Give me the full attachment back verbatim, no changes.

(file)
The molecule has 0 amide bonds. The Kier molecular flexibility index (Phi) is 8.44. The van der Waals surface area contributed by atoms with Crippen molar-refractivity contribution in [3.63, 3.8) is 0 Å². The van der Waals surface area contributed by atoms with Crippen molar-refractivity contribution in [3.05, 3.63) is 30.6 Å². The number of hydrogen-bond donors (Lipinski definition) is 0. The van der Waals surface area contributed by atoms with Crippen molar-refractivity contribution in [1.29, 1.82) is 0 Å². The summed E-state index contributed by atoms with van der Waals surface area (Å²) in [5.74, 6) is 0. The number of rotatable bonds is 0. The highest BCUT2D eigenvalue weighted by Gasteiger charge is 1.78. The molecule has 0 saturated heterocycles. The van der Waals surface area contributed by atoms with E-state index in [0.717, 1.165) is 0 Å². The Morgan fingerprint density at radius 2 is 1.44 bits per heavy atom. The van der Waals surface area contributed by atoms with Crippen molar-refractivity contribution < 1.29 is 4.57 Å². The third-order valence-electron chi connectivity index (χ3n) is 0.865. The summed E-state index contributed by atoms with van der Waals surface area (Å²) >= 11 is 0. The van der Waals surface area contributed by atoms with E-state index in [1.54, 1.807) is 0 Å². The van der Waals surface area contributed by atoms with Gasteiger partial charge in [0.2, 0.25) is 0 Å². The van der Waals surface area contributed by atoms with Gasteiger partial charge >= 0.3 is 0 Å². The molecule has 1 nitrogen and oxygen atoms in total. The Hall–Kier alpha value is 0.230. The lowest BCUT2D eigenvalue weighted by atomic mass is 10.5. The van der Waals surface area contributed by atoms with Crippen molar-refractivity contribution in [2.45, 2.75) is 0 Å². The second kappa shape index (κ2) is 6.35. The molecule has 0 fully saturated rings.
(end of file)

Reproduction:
The molecule has 0 amide bonds. The Kier molecular flexibility index (Phi) is 8.44. The van der Waals surface area contributed by atoms with Crippen molar-refractivity contribution in [3.63, 3.8) is 0 Å². The van der Waals surface area contributed by atoms with Crippen molar-refractivity contribution in [3.05, 3.63) is 30.6 Å². The number of hydrogen-bond donors (Lipinski definition) is 0. The van der Waals surface area contributed by atoms with Crippen molar-refractivity contribution in [1.29, 1.82) is 0 Å². The summed E-state index contributed by atoms with van der Waals surface area (Å²) in [5.74, 6) is 0. The number of rotatable bonds is 0. The highest BCUT2D eigenvalue weighted by Gasteiger charge is 1.78. The molecule has 0 saturated heterocycles. The van der Waals surface area contributed by atoms with E-state index in [0.717, 1.165) is 0 Å². The Morgan fingerprint density at radius 2 is 1.44 bits per heavy atom. The van der Waals surface area contributed by atoms with Crippen molar-refractivity contribution < 1.29 is 4.57 Å². The third-order valence-electron chi connectivity index (χ3n) is 0.865. The summed E-state index contributed by atoms with van der Waals surface area (Å²) >= 11 is 0. The van der Waals surface area contributed by atoms with E-state index in [1.54, 1.807) is 0 Å². The van der Waals surface area contributed by atoms with Gasteiger partial charge in [0.2, 0.25) is 0 Å². The van der Waals surface area contributed by atoms with Gasteiger partial charge >= 0.3 is 0 Å². The molecule has 1 nitrogen and oxygen atoms in total. The Hall–Kier alpha value is 0.230. The lowest BCUT2D eigenvalue weighted by atomic mass is 10.5. The van der Waals surface area contributed by atoms with Crippen molar-refractivity contribution in [2.45, 2.75) is 0 Å². The second kappa shape index (κ2) is 6.35. The molecule has 0 fully saturated rings.